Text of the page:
Predator: 1718 is a comic book short story that was first published by Dark Horse Comics in the special anniversary anthology series A Decade of Dark Horse #1, in July 1996. It was written by Henry Gilroy, illustrated, inked and colored by Igor Kordey, lettered by Steve Dutro and edited by Randy Stradley.
Dropping anchor at an island in Guinea in 1718, Captain Raphael Adolini, leader of a small band of pirates, is suddenly faced with mutiny over a stolen case of gold which was destined for a church. Adolini wanted the gold returned, much to the anger of his crew, who turned against him. In the following battle, a watching Predator joins the fray and fights back-to-back with Adolini, attacking the rebellious crew with an extendible sword. In the climactic scene, with the crew dead and the Predator and Adolini about to battle mano-a-mano, the captain is shot in the back by a surviving crew member who was hiding. Denied his trophy, the Predator angrily blasts the crew member away. With his dying breath, Adolini whispers "Take it..." to the Predator, throwing his beautifully engraved pistol. With Adolini dead, the Predator takes a moment to think about what has happened — and with some curious respect, leaves the dead Captain his extendable sword... "Take it". The final scene sees what looks like a shooting star moving across the night sky, far above a now silent island — and a pirate ship in the bay, never to leave anchor again.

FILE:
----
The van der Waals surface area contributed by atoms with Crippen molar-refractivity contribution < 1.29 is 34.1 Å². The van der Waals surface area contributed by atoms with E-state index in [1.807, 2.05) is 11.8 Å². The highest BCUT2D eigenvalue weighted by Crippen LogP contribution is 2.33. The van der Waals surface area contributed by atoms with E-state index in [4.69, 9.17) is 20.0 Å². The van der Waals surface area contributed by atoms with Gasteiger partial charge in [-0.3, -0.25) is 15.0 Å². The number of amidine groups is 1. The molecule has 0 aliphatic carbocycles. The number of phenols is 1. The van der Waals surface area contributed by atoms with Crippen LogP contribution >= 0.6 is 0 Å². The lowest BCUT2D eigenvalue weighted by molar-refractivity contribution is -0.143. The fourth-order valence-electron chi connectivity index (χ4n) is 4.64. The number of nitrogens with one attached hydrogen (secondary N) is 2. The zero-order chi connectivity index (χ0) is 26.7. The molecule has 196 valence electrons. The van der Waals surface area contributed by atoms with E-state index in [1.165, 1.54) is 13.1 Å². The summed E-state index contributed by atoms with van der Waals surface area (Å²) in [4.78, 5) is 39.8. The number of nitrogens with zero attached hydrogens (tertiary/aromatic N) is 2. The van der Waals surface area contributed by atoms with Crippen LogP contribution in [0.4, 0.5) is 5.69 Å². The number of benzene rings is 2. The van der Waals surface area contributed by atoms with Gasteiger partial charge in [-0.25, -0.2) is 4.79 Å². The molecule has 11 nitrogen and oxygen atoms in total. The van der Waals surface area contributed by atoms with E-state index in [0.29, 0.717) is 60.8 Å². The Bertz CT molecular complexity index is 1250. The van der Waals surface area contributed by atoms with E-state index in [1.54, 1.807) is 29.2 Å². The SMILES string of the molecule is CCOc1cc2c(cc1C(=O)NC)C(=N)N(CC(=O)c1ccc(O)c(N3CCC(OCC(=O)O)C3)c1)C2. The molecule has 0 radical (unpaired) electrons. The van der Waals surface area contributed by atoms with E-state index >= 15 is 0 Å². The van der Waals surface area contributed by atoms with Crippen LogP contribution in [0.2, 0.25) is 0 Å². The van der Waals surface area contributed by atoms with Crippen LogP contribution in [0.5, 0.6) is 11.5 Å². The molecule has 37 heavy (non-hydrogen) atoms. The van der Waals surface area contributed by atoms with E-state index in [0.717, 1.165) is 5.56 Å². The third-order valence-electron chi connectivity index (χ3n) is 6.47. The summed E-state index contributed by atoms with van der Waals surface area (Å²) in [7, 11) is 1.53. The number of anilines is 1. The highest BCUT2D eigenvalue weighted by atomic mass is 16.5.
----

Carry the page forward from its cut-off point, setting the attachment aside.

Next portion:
Predator: 1718 was first reprinted in the Decade: A Dark Horse Short Story Collection trade paperback in April 1997, with a cover by Dave Gibbons featuring a spoof of Mount Rushmore made up of various Dark Horse characters, including the Predator. The release included all of the stories from the four original issues of A Decade of Dark Horse.
Behind the Scenes
In Predator 2, the scene where Greyback hands Danny Glover the flintlock pistol dating from 1715 was based on an idea conceived by screenwriters Jim and John Thomas for a possible Predator movie that would take place in a time where was no modern weapons available to combat the creatures, much like the finale of the original Predator. This concept, which was explored in Predator: 1718, was allegedly also the subject of a potential Predator sequel script written in the mid-90s.